Despite her development, Jane never expels her passions completely. Like her defiance, her passion is commendably a key aspect of her person. Without it Jane would not have been able to ultimately find herself.  In this, we find another confrontation with herself but on a more symbolically significant level, with ‘Rochester’s mad wife Bertha’[5]. Bertha is the completely unhinged and personified form of Jane’s wild and passionate side of her nature. Coming face to face with Bertha, Jane recognises ‘those bloated features’. Yes, she had seen Bertha the night before, but she may also recognise herself in the wife. Like Jane, Bertha is completely ostracised (as a foundling and a Governess Jane is often in an isolated position throughout the novel). Bertha is also a woman confined literally but walls and figuratively by the constructs of men. It’s this confrontation that pushes Jane away and towards revelation and closer to herself. The act of coming to terms with her own nature now collides with Jane’s unusually autonomous nature. If she was not so strong-willed and had not been made to confront the very foundations of her own being, Jane would have been stuck in the place of a submissive Victorian woman. This was never the fate meant for Jane, and I entirely favour her for her willingness to decide her own destiny. In following Jane’s strangled journey, I am inspired as a reader to fight harder on my own.

Jane Eyre arguably ends on a controversial note.  Despite her self-discovered liberation and happiness as a teacher far from Rochester, Jane eventually returns to him. How can a book that fights against what is thought to be appropriate for women end with marriage? It is noted that ‘all the most sympathetic women characters…are married by the end of the novel’ and ‘In general social terms, the novel does not ultimately challenge the status quo’[6]. Though this is true, several other truths conflict against these. Jane Eyre was first published in 1847, 22 years before the publication of John Stuart Mill’s essay mentioned previously. The time in which the novel was first distributed clearly asserts that to ‘challenge’ social convention at the time would have been impossible as essays on the position women were published long after. Charlotte Brontë even initially published the novel under the male pseudonym ‘Currer Bell’. In a Victorian world of strict gender roles, it is too harsh to find fault with the novel for not challenging ‘status quo’.  And can Jane not be a strong woman and find love simultaneously? The entire novel sees Jane breaking free of constraints, becoming confident enough to forcefully inform Rochester that ‘I am no bird; and no net ensnares me; I am a fee human being with an independent will’. In her powerful speech, listing as if she is ordering her master from a more powerful position, the controversy of the ending is solved. Marriage is entirely her choice (‘Reader, I married him’). Jane chooses almost every important step that she takes, and she never stops. She chooses to leave Rochester as morally the time to marry is unjust, she chooses to reject St John as he cannot love her the way she deserves, and she finally chooses to marry Rochester because they are at last one another’s complete equal . Jane is my favourite English literature character as she decides her fate without the input of any man.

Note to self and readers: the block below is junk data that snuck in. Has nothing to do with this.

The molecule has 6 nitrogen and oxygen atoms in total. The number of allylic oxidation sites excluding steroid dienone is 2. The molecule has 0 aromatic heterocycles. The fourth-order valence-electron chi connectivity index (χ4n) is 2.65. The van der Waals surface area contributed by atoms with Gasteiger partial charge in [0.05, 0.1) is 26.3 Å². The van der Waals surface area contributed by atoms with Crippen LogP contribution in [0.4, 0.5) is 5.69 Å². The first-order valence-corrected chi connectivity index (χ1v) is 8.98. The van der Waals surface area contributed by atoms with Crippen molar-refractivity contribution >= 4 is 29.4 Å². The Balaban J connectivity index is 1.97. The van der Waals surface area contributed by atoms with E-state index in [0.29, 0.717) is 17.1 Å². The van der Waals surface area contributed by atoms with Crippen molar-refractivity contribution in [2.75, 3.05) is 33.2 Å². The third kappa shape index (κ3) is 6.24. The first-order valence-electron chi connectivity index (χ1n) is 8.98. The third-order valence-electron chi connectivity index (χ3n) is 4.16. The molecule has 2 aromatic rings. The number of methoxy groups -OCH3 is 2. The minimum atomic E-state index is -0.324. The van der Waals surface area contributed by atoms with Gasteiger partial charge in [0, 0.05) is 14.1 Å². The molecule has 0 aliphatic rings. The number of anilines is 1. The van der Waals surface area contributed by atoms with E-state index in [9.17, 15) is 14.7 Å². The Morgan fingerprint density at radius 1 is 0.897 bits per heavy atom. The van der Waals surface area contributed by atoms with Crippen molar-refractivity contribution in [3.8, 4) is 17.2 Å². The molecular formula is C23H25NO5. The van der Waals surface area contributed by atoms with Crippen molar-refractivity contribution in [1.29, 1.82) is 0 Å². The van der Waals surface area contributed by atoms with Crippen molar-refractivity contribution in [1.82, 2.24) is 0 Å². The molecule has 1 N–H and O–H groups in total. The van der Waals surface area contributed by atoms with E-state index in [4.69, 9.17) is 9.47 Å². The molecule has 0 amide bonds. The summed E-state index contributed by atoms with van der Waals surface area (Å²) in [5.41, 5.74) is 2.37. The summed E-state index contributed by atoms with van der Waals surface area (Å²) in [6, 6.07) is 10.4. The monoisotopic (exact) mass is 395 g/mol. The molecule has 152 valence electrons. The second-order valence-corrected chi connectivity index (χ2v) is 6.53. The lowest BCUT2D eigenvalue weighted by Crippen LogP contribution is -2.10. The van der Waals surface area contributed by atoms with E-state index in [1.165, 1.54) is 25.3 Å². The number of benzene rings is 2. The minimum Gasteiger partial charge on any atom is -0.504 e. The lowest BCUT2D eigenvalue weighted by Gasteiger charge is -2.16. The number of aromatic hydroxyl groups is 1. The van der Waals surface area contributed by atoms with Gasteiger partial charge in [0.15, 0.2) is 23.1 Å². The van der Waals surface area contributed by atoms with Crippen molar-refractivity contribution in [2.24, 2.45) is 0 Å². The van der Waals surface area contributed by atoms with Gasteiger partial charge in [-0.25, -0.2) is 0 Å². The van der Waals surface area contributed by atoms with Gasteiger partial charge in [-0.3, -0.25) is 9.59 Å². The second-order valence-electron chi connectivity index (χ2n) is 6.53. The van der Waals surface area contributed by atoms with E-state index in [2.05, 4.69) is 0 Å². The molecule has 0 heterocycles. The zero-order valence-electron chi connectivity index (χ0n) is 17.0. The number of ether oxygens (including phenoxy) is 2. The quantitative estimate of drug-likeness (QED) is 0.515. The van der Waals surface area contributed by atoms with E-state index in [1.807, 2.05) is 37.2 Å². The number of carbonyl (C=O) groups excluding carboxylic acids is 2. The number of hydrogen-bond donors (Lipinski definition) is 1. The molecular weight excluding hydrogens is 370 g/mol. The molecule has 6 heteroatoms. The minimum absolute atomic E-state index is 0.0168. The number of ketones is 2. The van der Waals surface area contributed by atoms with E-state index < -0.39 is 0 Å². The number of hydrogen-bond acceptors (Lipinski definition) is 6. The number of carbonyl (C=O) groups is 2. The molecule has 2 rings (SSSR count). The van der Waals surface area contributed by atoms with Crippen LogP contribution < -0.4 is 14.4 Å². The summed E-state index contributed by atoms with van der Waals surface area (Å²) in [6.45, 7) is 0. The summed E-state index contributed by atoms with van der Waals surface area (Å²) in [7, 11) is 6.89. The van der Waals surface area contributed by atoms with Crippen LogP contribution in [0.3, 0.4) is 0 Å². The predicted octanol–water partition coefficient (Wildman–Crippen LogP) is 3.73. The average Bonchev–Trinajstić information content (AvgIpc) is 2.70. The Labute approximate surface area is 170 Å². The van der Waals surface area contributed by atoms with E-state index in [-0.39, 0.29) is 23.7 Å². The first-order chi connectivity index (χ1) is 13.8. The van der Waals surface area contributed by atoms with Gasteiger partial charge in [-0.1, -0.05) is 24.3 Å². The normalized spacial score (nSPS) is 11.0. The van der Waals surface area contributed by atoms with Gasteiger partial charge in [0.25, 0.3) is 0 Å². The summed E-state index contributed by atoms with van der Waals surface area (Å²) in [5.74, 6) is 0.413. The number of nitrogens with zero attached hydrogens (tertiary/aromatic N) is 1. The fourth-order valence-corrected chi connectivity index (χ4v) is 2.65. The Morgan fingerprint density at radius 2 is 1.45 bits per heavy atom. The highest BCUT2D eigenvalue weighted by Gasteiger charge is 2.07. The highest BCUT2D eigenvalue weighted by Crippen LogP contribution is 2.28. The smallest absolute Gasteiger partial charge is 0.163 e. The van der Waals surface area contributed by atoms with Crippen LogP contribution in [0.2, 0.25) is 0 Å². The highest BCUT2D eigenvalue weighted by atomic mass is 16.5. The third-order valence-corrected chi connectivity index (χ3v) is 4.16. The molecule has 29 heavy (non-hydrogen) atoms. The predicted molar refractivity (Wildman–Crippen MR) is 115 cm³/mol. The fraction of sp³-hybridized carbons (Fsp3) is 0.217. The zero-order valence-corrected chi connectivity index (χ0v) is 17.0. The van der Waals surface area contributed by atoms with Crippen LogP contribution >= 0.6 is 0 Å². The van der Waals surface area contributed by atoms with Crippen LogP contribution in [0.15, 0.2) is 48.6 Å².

It is evident that after careful consideration Jane Eyre is my favourite character from English literature. She develops throughout the novel, unafraid of change in order to grow and yet remains a complex and layered character. Most importantly, she radically questions the forced position of women in the Victorian world and further breaks out of it to achieve something greater. Jane and her feats are still relevant as the fight for equality between men and women remains today, and Jane’s example is one to walk proudly in the wake of. It is characters in English literature such as Jane that open up a world where women are free to make decisions as men do, to live as openly and as equals; for this I am truly endeared to Jane Eyre.